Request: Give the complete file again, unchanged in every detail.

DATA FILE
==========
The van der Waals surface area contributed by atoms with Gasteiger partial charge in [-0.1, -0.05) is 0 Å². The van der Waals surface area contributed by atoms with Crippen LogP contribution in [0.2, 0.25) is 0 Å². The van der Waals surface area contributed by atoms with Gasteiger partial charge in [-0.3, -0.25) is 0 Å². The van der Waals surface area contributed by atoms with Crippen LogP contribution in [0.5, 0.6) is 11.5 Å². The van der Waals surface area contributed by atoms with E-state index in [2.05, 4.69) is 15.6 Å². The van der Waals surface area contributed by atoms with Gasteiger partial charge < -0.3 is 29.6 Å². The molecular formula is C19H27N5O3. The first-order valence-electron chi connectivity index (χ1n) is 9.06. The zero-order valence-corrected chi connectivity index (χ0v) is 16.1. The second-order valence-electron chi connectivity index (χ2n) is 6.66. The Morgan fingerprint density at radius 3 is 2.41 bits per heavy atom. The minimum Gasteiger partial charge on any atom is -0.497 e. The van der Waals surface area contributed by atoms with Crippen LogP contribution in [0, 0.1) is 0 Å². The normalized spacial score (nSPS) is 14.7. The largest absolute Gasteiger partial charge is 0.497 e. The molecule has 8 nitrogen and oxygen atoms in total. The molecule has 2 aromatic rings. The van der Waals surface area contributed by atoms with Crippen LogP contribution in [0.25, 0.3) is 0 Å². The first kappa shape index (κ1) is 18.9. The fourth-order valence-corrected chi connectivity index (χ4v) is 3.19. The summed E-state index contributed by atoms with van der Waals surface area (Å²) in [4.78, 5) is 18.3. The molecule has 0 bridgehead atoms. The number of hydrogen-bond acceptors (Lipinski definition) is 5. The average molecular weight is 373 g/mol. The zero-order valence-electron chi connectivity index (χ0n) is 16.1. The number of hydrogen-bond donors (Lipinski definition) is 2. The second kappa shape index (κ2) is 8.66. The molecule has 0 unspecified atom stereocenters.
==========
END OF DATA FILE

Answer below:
The van der Waals surface area contributed by atoms with Gasteiger partial charge in [-0.1, -0.05) is 0 Å². The van der Waals surface area contributed by atoms with Crippen LogP contribution in [0.2, 0.25) is 0 Å². The van der Waals surface area contributed by atoms with Gasteiger partial charge in [-0.3, -0.25) is 0 Å². The van der Waals surface area contributed by atoms with Crippen LogP contribution in [0.5, 0.6) is 11.5 Å². The van der Waals surface area contributed by atoms with E-state index in [2.05, 4.69) is 15.6 Å². The van der Waals surface area contributed by atoms with Gasteiger partial charge < -0.3 is 29.6 Å². The molecular formula is C19H27N5O3. The first-order valence-electron chi connectivity index (χ1n) is 9.06. The zero-order valence-corrected chi connectivity index (χ0v) is 16.1. The second-order valence-electron chi connectivity index (χ2n) is 6.66. The Morgan fingerprint density at radius 3 is 2.41 bits per heavy atom. The minimum Gasteiger partial charge on any atom is -0.497 e. The van der Waals surface area contributed by atoms with Crippen LogP contribution in [0, 0.1) is 0 Å². The normalized spacial score (nSPS) is 14.7. The largest absolute Gasteiger partial charge is 0.497 e. The molecule has 8 nitrogen and oxygen atoms in total. The molecule has 2 aromatic rings. The van der Waals surface area contributed by atoms with Crippen LogP contribution in [0.25, 0.3) is 0 Å². The first kappa shape index (κ1) is 18.9. The fourth-order valence-corrected chi connectivity index (χ4v) is 3.19. The summed E-state index contributed by atoms with van der Waals surface area (Å²) in [4.78, 5) is 18.3. The molecule has 0 bridgehead atoms. The number of hydrogen-bond acceptors (Lipinski definition) is 5. The average molecular weight is 373 g/mol. The zero-order valence-electron chi connectivity index (χ0n) is 16.1. The number of hydrogen-bond donors (Lipinski definition) is 2. The second kappa shape index (κ2) is 8.66. The molecule has 0 unspecified atom stereocenters.